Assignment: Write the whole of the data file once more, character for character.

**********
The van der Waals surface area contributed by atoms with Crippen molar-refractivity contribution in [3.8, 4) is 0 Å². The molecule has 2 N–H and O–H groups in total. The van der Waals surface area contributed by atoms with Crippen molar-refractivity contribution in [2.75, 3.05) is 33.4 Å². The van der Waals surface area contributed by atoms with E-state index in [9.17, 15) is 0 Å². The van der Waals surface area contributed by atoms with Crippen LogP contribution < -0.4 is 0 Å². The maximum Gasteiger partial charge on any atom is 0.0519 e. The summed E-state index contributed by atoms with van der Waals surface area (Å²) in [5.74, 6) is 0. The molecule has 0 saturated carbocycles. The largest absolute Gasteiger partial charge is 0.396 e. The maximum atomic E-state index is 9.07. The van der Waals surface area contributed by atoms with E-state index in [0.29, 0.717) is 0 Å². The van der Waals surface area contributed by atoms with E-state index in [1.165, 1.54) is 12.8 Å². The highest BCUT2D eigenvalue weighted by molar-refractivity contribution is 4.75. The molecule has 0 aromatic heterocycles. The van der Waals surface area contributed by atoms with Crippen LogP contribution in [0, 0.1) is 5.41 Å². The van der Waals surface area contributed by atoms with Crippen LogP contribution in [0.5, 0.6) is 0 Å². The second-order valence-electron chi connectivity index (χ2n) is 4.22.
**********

The van der Waals surface area contributed by atoms with Crippen molar-refractivity contribution in [3.8, 4) is 0 Å². The molecule has 2 N–H and O–H groups in total. The van der Waals surface area contributed by atoms with Crippen molar-refractivity contribution in [2.75, 3.05) is 33.4 Å². The van der Waals surface area contributed by atoms with E-state index in [9.17, 15) is 0 Å². The van der Waals surface area contributed by atoms with Crippen LogP contribution < -0.4 is 0 Å². The maximum Gasteiger partial charge on any atom is 0.0519 e. The summed E-state index contributed by atoms with van der Waals surface area (Å²) in [5.74, 6) is 0. The molecule has 0 saturated carbocycles. The largest absolute Gasteiger partial charge is 0.396 e. The maximum atomic E-state index is 9.07. The van der Waals surface area contributed by atoms with E-state index in [0.29, 0.717) is 0 Å². The van der Waals surface area contributed by atoms with E-state index in [1.165, 1.54) is 12.8 Å². The highest BCUT2D eigenvalue weighted by molar-refractivity contribution is 4.75. The molecule has 0 aromatic heterocycles. The van der Waals surface area contributed by atoms with Crippen LogP contribution in [0, 0.1) is 5.41 Å². The van der Waals surface area contributed by atoms with Crippen LogP contribution in [0.5, 0.6) is 0 Å². The second-order valence-electron chi connectivity index (χ2n) is 4.22.